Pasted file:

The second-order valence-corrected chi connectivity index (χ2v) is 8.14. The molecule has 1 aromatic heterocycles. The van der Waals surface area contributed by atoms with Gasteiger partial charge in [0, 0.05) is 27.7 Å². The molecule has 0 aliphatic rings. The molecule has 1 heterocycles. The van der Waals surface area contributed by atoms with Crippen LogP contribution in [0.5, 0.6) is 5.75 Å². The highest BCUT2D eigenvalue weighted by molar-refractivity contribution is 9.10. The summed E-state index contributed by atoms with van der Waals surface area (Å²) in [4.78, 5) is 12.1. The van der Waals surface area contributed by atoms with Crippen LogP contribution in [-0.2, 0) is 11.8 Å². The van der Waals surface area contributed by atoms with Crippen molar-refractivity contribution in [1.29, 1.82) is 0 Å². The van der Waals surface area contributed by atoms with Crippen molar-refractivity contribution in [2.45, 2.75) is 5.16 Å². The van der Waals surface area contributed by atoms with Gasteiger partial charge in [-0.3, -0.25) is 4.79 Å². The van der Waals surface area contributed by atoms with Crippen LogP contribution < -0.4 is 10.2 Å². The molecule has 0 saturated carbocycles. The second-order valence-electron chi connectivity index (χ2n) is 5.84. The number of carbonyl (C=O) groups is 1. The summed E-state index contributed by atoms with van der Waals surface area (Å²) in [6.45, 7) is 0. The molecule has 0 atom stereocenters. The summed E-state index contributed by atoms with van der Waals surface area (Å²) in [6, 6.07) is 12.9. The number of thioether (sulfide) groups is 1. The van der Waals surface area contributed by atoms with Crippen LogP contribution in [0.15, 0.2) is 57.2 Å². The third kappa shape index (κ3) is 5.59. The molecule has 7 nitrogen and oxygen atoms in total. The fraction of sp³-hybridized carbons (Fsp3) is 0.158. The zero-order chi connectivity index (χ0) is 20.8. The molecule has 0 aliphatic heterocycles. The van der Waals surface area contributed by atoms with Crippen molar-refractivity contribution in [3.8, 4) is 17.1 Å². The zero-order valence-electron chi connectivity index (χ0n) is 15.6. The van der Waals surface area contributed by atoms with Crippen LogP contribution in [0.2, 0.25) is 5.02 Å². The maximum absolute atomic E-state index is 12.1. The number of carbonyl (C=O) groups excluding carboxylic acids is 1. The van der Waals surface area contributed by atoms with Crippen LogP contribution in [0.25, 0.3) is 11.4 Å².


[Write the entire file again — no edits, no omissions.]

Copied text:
The second-order valence-corrected chi connectivity index (χ2v) is 8.14. The molecule has 1 aromatic heterocycles. The van der Waals surface area contributed by atoms with Gasteiger partial charge in [0, 0.05) is 27.7 Å². The molecule has 0 aliphatic rings. The molecule has 1 heterocycles. The van der Waals surface area contributed by atoms with Crippen LogP contribution in [0.5, 0.6) is 5.75 Å². The highest BCUT2D eigenvalue weighted by molar-refractivity contribution is 9.10. The summed E-state index contributed by atoms with van der Waals surface area (Å²) in [4.78, 5) is 12.1. The van der Waals surface area contributed by atoms with Crippen LogP contribution in [-0.2, 0) is 11.8 Å². The van der Waals surface area contributed by atoms with Crippen molar-refractivity contribution in [1.29, 1.82) is 0 Å². The van der Waals surface area contributed by atoms with Crippen molar-refractivity contribution in [2.45, 2.75) is 5.16 Å². The van der Waals surface area contributed by atoms with Gasteiger partial charge in [-0.3, -0.25) is 4.79 Å². The van der Waals surface area contributed by atoms with Crippen LogP contribution < -0.4 is 10.2 Å². The molecule has 0 saturated carbocycles. The second-order valence-electron chi connectivity index (χ2n) is 5.84. The number of carbonyl (C=O) groups is 1. The summed E-state index contributed by atoms with van der Waals surface area (Å²) in [6.45, 7) is 0. The molecule has 0 atom stereocenters. The summed E-state index contributed by atoms with van der Waals surface area (Å²) in [6, 6.07) is 12.9. The number of thioether (sulfide) groups is 1. The van der Waals surface area contributed by atoms with Crippen LogP contribution in [0.15, 0.2) is 57.2 Å². The third kappa shape index (κ3) is 5.59. The molecule has 7 nitrogen and oxygen atoms in total. The fraction of sp³-hybridized carbons (Fsp3) is 0.158. The zero-order chi connectivity index (χ0) is 20.8. The molecule has 0 aliphatic heterocycles. The van der Waals surface area contributed by atoms with Crippen molar-refractivity contribution in [3.8, 4) is 17.1 Å². The zero-order valence-electron chi connectivity index (χ0n) is 15.6. The van der Waals surface area contributed by atoms with Crippen LogP contribution in [0.2, 0.25) is 5.02 Å². The maximum absolute atomic E-state index is 12.1. The number of carbonyl (C=O) groups excluding carboxylic acids is 1. The van der Waals surface area contributed by atoms with Crippen LogP contribution in [0.25, 0.3) is 11.4 Å².